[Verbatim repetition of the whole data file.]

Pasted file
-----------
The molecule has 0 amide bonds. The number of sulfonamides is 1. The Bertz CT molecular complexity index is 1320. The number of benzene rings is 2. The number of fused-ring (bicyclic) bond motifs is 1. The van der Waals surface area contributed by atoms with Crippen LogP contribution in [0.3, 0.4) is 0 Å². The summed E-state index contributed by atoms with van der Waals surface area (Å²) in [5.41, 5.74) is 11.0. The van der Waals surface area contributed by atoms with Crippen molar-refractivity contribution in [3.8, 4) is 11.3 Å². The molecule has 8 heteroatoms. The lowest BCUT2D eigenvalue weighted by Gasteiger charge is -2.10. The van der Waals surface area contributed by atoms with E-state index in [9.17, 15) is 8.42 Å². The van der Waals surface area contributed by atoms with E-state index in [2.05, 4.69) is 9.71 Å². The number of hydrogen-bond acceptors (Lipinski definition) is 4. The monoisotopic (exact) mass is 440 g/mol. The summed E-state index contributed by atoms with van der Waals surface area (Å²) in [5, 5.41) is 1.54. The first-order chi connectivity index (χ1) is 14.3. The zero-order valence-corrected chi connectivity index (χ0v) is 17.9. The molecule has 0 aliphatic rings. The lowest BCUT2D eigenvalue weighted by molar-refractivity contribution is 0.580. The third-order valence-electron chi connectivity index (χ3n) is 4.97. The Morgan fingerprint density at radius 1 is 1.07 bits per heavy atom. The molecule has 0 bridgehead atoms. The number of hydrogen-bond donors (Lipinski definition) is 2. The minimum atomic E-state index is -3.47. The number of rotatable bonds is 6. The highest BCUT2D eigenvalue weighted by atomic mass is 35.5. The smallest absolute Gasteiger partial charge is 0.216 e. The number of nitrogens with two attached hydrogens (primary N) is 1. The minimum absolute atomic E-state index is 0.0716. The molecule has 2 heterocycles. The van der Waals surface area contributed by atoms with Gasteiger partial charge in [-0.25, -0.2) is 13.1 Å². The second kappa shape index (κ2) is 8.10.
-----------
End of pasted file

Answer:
The molecule has 0 amide bonds. The number of sulfonamides is 1. The Bertz CT molecular complexity index is 1320. The number of benzene rings is 2. The number of fused-ring (bicyclic) bond motifs is 1. The van der Waals surface area contributed by atoms with Crippen LogP contribution in [0.3, 0.4) is 0 Å². The summed E-state index contributed by atoms with van der Waals surface area (Å²) in [5.41, 5.74) is 11.0. The van der Waals surface area contributed by atoms with Crippen molar-refractivity contribution in [3.8, 4) is 11.3 Å². The molecule has 8 heteroatoms. The lowest BCUT2D eigenvalue weighted by Gasteiger charge is -2.10. The van der Waals surface area contributed by atoms with E-state index in [9.17, 15) is 8.42 Å². The van der Waals surface area contributed by atoms with E-state index in [2.05, 4.69) is 9.71 Å². The number of hydrogen-bond acceptors (Lipinski definition) is 4. The monoisotopic (exact) mass is 440 g/mol. The summed E-state index contributed by atoms with van der Waals surface area (Å²) in [5, 5.41) is 1.54. The first-order chi connectivity index (χ1) is 14.3. The zero-order valence-corrected chi connectivity index (χ0v) is 17.9. The molecule has 0 aliphatic rings. The lowest BCUT2D eigenvalue weighted by molar-refractivity contribution is 0.580. The third-order valence-electron chi connectivity index (χ3n) is 4.97. The Morgan fingerprint density at radius 1 is 1.07 bits per heavy atom. The molecule has 0 bridgehead atoms. The number of hydrogen-bond donors (Lipinski definition) is 2. The minimum atomic E-state index is -3.47. The number of rotatable bonds is 6. The highest BCUT2D eigenvalue weighted by atomic mass is 35.5. The smallest absolute Gasteiger partial charge is 0.216 e. The number of nitrogens with two attached hydrogens (primary N) is 1. The minimum absolute atomic E-state index is 0.0716. The molecule has 2 heterocycles. The van der Waals surface area contributed by atoms with Gasteiger partial charge in [-0.25, -0.2) is 13.1 Å². The second kappa shape index (κ2) is 8.10.